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Attempt to put pressure on White House aides through contempt

The controversy over the firing of the US attorneys by the Bush justice department has been played at various levels and through the media over the past few months. Congress has been attempting to get White House aides and Justice Department personnel to depose in front of them for months now. When Attorney General Gonzales came for this cross-examination, his performance was not very inspiring. His cross-examination was harsh, with both Democrats and Republicans firing very direct questions at him, and very skeptical of what he had to say.

Well, this investigation continues to play along, although it has now seemed to reach an impasse. The House committee has issued contempt notices to 2 aides – the former White House counsel Harriet Miers and White House Chief of Staff Josh Bolten. The White House refuses to let them depose before the committee, claiming executive privilege. There does not seem to be any likely solutions, with this matter heading to the courts for a solution, something that will take some time to time to resolve:

The House Judiciary Committee Wednesday passed two measures to hold former White House Counsel Harriet Miers and White House Chief of Staff Josh Bolten in contempt for failing to answer subpoenas related to the firings of eight U.S. Attorneys last year. The resolutions will now go to the full House for consideration, where they will likely be voted upon after the August recess, according to a senior Democratic aide.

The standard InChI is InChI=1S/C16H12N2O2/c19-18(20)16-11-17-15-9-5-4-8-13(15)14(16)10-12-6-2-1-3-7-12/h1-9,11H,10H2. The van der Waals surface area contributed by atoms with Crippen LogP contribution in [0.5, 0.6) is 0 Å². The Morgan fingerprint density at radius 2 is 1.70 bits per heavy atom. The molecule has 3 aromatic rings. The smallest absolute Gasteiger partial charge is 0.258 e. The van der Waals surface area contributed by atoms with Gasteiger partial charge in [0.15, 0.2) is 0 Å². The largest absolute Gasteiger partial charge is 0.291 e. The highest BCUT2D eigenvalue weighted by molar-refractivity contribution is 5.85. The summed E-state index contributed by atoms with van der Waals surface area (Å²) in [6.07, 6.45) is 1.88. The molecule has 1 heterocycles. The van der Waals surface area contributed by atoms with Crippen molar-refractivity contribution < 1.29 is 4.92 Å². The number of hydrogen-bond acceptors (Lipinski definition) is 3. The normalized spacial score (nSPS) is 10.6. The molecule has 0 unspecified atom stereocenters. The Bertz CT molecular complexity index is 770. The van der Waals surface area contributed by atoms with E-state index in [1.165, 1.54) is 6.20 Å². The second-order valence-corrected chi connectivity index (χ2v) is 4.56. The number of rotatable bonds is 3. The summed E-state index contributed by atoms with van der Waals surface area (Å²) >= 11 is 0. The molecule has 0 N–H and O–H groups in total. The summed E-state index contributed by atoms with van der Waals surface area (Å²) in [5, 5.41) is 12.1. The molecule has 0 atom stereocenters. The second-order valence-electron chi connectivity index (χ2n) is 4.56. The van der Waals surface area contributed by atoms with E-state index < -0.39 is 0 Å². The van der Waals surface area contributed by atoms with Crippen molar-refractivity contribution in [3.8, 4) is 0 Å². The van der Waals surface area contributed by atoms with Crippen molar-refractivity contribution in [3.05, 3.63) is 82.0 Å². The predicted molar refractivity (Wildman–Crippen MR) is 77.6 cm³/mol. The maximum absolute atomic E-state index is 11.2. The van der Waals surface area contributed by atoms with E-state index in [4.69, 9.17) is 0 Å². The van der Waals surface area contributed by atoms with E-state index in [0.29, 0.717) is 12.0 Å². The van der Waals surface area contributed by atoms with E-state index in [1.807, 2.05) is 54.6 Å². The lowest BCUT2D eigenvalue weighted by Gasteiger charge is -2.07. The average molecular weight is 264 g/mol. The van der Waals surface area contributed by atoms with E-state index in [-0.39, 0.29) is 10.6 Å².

Earlier this year the Administration offered to let Miers and senior advisor Karl Rove meet with the committee for a one-time, off the record interview, which would not be under oath and would not be transcribed. Since then, Democrats have rejected that proposal out of hand, and White House Counsel Fred Fielding has said both Miers and Bolten are immune to the committee’s requests because they fall under executive privilege.

The White House will continue to claim privilege, and is unlikely to give up easily. It would also be worried about the precedence of letting the House question White House officials over this matter could be used again later; and this is not something that the current White House is guilty of. Previous White Houses have also taken this defense and only when the courts have forced such testimony has it been given.

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